Below are some quotes from the Treasury Secretary. I was wondering why should anyone trust him anymore; he is either a lier or incompetent, maybe both but I tend to think it is the former. There is no doubt something needs to be done about this crisis. A number of people predicted current events and warned about the dangers as far back as several years ago. Why should we not listen to what these people have to say about solutions to the current problems, but instead blindly and quickly accept this plan, which would probably not even help? This administration is known to consistently use the scare tactic to justify moronic actions that have been disastrous; this is just another one of them in my opinion.May 31, 2006"The risk I worry about the least right now is a dramatic drop in the dollar. And I don't believe there is a general housing bubble. There might be anomalies in certainregions but I don't see a real estate bubble across the U.S."September 16, 2006"U.S. economic growth is settling into ranges more in line with our long-term potential. The residential housing market is cooling from record unsustainable growth rates, but growth in the U.S. economy is being supported by other components. Higher wages, strong company profits and business spending will offset a weaker housing market."December 11, 2006"We have had a correction in the housing industry and we are in the process of transitioning to a more sustainable growth rate.""We do not want Americans to become over-extended and see their dream end in foreclosure."March 13, 2007"The fallout in subprime mortgages is] going to be painful to some lenders, but it islargely contained."April 20, 2007"All the signs I look at" show the housing market is at or near the bottom. The U.S. economy is very healthy and "robust."June 20, 2007"We have had a major housing correction in this country. I do believe we are at or near the bottom. It doesn't pose a risk to the economy overall.""I tried to make clear we will be dealing with the subprime issue for some time and that there will be losses along the way. It is a natural outgrowth of what we've seenin the housing market and certain lending practices. As mortgages continue to reset, this will take time to work its way through the system. But I continue to believe thatthis risk is largely contained. It doesn't pose a significant risk to the economy overall."July 26, 2007I don't think [the subprime meltdown] it poses any threat to the overall economy."August 1, 2007[...worries over problems in the subprime mortgage market spilling over into other sectors.]"The market has focused on this. There's a wake-up call, and there's an adjustment to this repricing of risk, but I see the underlying economy as being very healthy.""As an economic matter, this is largely contained because we have a healthy and diverse economy."September 9, 2007"I never thought of myself as a cheerleader. I believe our economy is healthy."October 30, 2007"I believe there is enough strength in our economy that we will continue to grow through this though housing is the weakest part of the economy."November 23, 2007"I think we're working our way through this. But I also recognize that it's going to take longer for these markets to operate the way they should be, and until they are, there's a certain amount of fragility in the system."December 17, 2007"I don't think what we need is a big government bailout right now. I think what we need is to help the markets work the way they're intended to work and avoid thoseforeclosures that are preventable."January 8, 2008"...let me be clear: There is no single or simple solution that will undo the excesses of the last few years."March 4, 2008"Most of the proposal [bailouts] I've seen would do more harm than good. Investors, lenders or speculators should be accountable for the risks they took. Let me be clear: I oppose any bailout. I believe our efforts are best focused on helping homeowners who want to stay in their homes."March 16, 2008"I've got great confidence in our financial market, our financial institutions. Our markets are resilient. They're flexible. Our institutions, our banks and investment banks, are strong."May 16, 2008"We are still working through housing and capital markets issues, and expect to be doing so for some time. We also expect to see a faster pace of economic growth beforethe end of the year.""We are seeing signs of progress as capital and credit markets stabilize. The markets are considerably calmer now than they were in March.""Some bumps in the road" are likely, especially in the housing sector, but we are closer to the end of the market turmoil than the beginning."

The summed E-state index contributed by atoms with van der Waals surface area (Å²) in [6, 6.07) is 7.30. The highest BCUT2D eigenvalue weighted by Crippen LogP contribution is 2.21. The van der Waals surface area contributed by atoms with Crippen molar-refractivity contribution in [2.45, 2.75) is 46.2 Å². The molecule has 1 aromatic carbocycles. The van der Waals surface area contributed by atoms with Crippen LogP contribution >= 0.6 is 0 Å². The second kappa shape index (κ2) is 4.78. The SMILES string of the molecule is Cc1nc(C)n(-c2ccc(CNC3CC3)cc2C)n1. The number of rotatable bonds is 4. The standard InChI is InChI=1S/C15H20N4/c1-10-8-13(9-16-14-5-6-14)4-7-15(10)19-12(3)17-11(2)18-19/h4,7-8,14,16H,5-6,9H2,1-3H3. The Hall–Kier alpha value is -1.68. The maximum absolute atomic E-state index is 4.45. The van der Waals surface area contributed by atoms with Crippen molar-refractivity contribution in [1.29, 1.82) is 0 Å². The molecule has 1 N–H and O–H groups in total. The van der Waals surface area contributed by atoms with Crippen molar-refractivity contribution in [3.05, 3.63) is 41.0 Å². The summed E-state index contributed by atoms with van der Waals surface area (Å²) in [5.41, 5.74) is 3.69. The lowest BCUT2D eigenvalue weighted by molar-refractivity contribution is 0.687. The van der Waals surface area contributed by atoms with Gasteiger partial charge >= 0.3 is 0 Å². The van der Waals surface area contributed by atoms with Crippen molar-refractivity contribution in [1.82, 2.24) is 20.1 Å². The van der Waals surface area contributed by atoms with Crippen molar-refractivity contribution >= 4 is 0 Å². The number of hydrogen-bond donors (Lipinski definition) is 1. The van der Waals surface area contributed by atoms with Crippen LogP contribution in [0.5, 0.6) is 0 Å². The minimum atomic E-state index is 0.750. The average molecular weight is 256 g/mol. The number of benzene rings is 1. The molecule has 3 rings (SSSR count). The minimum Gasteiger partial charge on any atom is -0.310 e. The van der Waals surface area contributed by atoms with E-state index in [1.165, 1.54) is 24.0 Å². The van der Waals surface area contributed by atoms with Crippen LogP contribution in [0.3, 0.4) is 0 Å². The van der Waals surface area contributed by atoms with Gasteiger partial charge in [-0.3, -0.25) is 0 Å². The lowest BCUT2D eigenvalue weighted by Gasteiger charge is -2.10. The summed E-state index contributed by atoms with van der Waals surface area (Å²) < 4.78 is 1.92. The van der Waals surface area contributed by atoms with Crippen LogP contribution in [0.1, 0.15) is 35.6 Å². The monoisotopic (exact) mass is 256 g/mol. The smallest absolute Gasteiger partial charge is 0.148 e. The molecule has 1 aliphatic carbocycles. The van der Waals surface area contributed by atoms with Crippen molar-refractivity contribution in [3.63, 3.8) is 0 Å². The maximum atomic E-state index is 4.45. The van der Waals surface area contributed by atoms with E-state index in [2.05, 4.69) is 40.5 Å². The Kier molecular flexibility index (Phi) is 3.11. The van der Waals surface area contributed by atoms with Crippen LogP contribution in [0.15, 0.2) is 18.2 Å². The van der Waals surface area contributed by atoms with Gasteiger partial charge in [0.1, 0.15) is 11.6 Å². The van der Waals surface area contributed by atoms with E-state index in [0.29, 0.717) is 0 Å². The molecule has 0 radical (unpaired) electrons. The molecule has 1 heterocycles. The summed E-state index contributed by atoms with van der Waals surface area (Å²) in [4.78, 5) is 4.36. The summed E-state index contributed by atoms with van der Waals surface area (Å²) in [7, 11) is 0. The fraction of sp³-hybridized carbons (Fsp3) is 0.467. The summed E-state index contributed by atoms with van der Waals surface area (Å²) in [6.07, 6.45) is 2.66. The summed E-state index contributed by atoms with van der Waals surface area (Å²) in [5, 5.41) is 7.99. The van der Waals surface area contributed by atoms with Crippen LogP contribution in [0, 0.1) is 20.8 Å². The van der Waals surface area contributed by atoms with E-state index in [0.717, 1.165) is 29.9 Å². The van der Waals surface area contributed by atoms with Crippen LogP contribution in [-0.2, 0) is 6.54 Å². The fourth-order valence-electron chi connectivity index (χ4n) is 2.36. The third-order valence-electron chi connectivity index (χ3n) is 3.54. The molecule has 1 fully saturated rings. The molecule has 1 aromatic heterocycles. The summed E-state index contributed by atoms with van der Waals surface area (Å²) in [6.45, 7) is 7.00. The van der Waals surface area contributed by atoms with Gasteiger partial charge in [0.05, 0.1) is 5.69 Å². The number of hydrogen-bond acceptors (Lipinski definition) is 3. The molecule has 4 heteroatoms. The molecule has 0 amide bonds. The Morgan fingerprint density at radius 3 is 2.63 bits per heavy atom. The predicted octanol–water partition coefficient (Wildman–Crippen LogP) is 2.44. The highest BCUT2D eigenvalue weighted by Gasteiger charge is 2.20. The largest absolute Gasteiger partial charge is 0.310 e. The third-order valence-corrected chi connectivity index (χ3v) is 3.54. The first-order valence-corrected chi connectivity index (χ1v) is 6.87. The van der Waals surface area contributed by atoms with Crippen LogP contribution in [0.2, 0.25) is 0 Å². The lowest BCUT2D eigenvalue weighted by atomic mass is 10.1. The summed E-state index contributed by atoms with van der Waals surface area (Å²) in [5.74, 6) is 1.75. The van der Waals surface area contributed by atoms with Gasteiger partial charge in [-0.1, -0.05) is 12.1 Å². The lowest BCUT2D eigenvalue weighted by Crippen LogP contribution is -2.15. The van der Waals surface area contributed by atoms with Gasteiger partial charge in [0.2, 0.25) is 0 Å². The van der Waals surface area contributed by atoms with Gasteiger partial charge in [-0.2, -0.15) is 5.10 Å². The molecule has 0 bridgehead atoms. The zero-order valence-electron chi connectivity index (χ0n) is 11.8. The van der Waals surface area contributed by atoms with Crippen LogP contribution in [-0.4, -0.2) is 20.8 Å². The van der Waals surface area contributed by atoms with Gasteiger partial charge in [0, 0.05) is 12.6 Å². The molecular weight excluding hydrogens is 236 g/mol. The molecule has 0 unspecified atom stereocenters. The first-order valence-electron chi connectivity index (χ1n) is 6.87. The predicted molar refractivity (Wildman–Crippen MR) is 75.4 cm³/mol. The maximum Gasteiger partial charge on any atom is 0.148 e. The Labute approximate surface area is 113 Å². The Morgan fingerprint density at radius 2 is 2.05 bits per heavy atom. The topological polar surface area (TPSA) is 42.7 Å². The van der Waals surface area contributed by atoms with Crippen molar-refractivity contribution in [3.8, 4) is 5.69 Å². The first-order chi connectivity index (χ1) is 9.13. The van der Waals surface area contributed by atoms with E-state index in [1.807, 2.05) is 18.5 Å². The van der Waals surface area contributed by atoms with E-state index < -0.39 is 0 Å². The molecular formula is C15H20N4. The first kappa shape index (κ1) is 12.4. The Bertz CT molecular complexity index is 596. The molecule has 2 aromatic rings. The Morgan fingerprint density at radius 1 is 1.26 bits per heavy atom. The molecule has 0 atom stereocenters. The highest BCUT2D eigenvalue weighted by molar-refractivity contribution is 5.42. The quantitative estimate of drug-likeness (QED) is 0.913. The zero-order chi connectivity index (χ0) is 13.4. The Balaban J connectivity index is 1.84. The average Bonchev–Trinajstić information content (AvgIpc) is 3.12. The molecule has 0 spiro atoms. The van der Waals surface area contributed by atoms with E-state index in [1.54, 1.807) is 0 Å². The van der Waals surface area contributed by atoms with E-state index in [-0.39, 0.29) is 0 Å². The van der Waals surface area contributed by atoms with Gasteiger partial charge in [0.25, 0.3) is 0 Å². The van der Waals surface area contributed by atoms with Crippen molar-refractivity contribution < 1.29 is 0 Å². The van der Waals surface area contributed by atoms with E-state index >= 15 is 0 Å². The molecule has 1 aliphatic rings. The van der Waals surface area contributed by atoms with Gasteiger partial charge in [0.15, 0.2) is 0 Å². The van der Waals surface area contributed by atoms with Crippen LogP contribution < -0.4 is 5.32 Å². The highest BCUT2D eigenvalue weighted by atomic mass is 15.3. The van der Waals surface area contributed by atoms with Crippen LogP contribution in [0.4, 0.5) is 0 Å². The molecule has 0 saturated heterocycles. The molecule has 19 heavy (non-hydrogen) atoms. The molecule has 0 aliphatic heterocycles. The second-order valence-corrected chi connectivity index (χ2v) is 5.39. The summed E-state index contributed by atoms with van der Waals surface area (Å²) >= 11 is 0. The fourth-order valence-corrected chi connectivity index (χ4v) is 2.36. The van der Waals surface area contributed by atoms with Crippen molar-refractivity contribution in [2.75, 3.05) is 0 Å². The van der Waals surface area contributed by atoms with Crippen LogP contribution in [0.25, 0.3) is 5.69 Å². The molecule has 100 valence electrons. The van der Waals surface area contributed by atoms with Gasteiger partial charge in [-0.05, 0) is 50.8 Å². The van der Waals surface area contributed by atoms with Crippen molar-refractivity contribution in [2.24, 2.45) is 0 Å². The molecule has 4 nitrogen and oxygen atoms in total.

Last edited by EBal
on September 29th, 2008, 10:00 pm, edited 1 time in total.